A reporter for Russia’s state-run RIA Novosti news agency on Tuesday reported that a plenary meeting of the APEC summit chaired by U.S. Trade Representative Katherine Tai took place “in a half-empty hall.”
RIA Novosti contrasted its image of a half-empty conference hall with the U.S. Trade Representative Tai emphasizing to delegates “how important this event is for the United States.”
Read more on the story here: Russia relishes divisions between China and the U.S., pouring cold water on Xi-Biden talks
— Holly Ellyatt
Ukraine asks for ‘informational silence’ amid ‘fluid’ fighting on Dnieper front line
Ukraine requested an “informational silence,” amid fierce fighting on the Russian-occupied left (or eastern) bank of the Dnieper River in the southern Kherson region.
“The Russians understand that the advance of the defense forces is inevitable, but they cannot calculate from which direction they can expect such a danger,” Natalia Humeniuk, press officer for Operational Command South, said Wednesday in televised comments translated by NBC News.
Russian forces were, she said, “trying to actively defend themselves, to actively use heavy artillery, rocket launchers, and aviation as much as possible.”
“The pushback from our side is taking place on a line from 3 to 8km [up to 5 miles] along the entire coast from the water’s edge [of the Dnieper River]. The front line is quite fluid today,” she said.
KHERSON OBLAST, UKRAINE – NOVEMBER 05: Destroyed buildings are seen on an island in the middle of the Dnieper River in Kherson, Ukraine, Nov. 5, 2023.
Anadolu Agency | Anadolu Agency | Getty Images
“I cannot reveal all the measures we are currently taking, but it is obvious that the enemy is being pressed [by our measures]. For now, we are asking for informational silence so that our plans are put in motion, it will allow us to report on great successes later.”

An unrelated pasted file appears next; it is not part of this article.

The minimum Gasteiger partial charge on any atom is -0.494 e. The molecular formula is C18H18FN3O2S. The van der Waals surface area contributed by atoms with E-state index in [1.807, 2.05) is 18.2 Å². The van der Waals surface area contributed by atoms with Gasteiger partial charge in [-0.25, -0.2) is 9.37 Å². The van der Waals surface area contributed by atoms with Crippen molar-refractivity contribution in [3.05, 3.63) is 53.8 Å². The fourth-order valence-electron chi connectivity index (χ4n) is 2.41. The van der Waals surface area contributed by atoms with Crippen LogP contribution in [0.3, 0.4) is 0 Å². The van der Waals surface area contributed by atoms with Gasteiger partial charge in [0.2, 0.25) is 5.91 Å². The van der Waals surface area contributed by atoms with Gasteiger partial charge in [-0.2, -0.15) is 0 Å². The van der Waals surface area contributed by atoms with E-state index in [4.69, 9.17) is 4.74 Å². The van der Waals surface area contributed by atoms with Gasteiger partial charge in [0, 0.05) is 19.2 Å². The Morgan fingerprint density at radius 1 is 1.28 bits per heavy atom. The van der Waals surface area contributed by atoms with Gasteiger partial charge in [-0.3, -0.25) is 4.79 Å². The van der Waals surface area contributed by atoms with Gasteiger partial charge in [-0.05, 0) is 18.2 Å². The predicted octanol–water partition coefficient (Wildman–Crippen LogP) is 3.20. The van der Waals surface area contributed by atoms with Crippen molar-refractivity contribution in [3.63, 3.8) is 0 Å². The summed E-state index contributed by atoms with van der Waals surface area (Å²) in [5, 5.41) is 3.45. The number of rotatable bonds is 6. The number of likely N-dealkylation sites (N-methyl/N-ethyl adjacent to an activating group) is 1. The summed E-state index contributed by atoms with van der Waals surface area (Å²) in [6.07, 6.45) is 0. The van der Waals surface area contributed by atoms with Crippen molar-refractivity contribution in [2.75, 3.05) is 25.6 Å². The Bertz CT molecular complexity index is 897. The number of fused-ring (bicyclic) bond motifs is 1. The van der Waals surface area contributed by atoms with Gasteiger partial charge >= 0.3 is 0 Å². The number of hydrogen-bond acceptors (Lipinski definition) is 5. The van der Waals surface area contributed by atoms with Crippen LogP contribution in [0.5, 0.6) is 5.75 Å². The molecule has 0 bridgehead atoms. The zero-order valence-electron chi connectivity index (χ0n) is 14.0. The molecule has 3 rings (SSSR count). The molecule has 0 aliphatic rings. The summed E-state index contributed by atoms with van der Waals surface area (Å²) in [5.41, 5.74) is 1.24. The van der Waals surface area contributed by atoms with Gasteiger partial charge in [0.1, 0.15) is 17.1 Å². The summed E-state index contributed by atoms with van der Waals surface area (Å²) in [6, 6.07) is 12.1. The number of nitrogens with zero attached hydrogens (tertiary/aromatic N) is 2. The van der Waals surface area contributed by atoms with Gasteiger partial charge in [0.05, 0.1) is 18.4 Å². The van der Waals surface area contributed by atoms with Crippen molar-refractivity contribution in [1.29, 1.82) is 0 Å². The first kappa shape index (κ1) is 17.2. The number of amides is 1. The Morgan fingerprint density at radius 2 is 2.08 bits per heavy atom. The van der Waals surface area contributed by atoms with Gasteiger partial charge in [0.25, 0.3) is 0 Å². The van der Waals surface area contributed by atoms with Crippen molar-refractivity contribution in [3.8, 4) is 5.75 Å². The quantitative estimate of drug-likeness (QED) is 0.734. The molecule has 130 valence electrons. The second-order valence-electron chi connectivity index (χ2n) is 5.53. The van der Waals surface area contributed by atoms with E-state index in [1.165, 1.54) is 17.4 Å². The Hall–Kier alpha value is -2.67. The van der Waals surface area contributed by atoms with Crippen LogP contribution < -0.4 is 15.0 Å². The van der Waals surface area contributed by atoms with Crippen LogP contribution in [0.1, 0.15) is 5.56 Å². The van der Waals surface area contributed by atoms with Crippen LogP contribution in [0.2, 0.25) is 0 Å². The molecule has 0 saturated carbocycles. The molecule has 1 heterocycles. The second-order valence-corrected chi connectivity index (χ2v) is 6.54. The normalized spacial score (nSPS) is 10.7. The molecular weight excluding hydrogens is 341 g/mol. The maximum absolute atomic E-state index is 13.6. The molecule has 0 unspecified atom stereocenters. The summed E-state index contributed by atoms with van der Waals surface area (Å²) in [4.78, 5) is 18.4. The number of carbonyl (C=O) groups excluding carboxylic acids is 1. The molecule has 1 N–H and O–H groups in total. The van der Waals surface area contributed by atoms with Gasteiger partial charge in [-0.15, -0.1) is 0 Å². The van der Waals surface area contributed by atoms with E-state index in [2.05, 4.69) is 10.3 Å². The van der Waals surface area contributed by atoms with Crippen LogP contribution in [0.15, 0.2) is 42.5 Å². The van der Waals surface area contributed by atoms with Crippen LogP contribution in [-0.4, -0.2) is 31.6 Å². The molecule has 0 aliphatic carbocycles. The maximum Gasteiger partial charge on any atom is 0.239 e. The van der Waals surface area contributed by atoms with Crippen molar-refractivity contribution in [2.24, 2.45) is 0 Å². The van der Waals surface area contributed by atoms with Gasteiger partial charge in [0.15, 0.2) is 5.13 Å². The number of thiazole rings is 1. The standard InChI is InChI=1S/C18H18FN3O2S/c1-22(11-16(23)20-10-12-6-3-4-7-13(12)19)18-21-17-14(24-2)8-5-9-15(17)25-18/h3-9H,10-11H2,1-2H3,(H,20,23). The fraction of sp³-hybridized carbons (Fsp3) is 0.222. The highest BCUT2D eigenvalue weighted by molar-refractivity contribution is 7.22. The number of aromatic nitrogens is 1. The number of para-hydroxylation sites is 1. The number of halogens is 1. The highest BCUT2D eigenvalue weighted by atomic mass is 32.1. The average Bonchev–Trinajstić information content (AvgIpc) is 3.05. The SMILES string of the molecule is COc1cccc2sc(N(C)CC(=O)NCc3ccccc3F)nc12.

Ukrainian President Volodymyr Zelenskyy’s chief of staff Andriy Yermak said Monday that Ukraine’s forces had gained a foothold on the left side of the river and were looking to advance.
“Against all odds, Ukraine’s defense forces have gained an foothold on the left bank of the Dnieper. Step-by-step, we demilitarized Crimea. We have covered 70% of the distance,” he told the Hudson Institute.
Russia confirmed the development Wednesday, but said it was pummeling a “small group” of Ukrainian troops near the village of Krynky.
Vladimir Saldo, the Russian-installed governor of the occupied part of Kherson, claimed Ukrainian units were now trapped and were being hit with “bombs, rockets, ammunition from heavy flamethrower systems, artillery shells [and] drones.”
CNBC could not independently verify the reports.
— Holly Ellyatt
Russia pummels Ukrainian forces that have crossed over the Dnieper River into occupied territory